Will We Ever Break Down the Silos?

Life is messy. Like it or not, it just is. I would prefer to organize everything into neat piles and only bring them out when I am comfortable, but that is not the way life has gone for me. This compartmentalizing skill may be very valuable when organizing your closet or your kitchen so you know where things are, but it doesn’t replicate how we learn and problem solve. Simply said, that is not real world experience.


The use of critical thinking or the ability to apply what you know and have learned from other experiences to new experiences is invaluable. This process is really important in living-regardless of what the job is. After all, we are total beings. Our functions are not separated by category. When I grocery shop, I need to calculate how much of certain ingredients I need to make something, and I need to figure the cost into my budget. These factors go along with:  Will this be a healthy meal? Does it provide a variety of nutrition while pleasing those who will eat it? Who will be eating this meal? Do they have any dislikes?

I am a multi-faceted person who can do many different things. Each endeavor that I tackle brings with it the sum total of my life experience. They cannot be separated. So, all of that problem solving ability and life experience combines in each new tackled adventure. At the same time, if you change anything that you did in the past (if you could), the next steps would be different. So how can you know if there would be a different outcome?

I often use this reflection with students, and I have used it long before the movie and phrase The Bucket List became mainstream. I believe this story from my heart. For this reason, I am here to teach and give back.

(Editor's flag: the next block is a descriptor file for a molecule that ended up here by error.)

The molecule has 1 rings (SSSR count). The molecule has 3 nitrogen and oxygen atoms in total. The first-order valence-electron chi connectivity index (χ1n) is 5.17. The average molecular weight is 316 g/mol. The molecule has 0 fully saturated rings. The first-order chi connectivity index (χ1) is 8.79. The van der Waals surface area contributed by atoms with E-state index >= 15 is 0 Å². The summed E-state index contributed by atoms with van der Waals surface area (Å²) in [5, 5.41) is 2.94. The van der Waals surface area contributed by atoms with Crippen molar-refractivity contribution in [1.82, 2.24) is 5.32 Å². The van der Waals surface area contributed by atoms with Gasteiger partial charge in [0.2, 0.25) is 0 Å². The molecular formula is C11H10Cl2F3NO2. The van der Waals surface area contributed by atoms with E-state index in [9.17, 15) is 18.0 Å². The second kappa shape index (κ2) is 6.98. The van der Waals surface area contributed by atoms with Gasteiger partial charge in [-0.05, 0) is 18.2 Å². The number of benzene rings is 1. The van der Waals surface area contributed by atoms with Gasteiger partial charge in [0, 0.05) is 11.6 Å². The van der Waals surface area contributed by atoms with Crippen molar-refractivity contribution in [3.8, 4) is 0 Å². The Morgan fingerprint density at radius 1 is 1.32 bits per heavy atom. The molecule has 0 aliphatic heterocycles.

As we go through life, especially as a young person, we collect things and experiences, learning and absorbing from it all. You take all of this “life experience” and put it in your bucket. As life passes, it collects and all the things mix together to inform and become you as a unique person. At some point, you realize it is time to start taking things out of your bucket and giving back to others. That is how we all learn from each others’ life experience. For me, this has been a great pleasure. I have worked very hard in very demanding situations and it has made me who I am. Although there are things I would like to change, those experiences, as they are, make me different and give me something to inspire others. Believe it or not, I was conducting a concert of my youth chorale years ago, and I was narrating and informing about what we do and how the students learn. This story spontaneously came out of me and I have never forgotten it. This moment depicted exactly what I value about my life, my experience and my ability to process, critically think, and use all that I have learned to teach others.

There isn’t much more to say. We need to break down the silos because the individual skills will be learned through solving problems and meeting challenges. Learning happens from a variety of integrated experiences. We must never forget that we are each unique beings. We bring distinct aspects of ourselves to anything we do. That individuality celebrates our humanity. Let’s stop teaching just to learn stuff and instead, have real world experiences that add new colors to our palette. We are not all the same, and as a result, won’t look at life the same way. That is the joy in experiencing life and acquiring knowledge.  By allowing each of us to be unique, we celebrate inclusiveness and diversity.

Categories: STEM educationTags: ,

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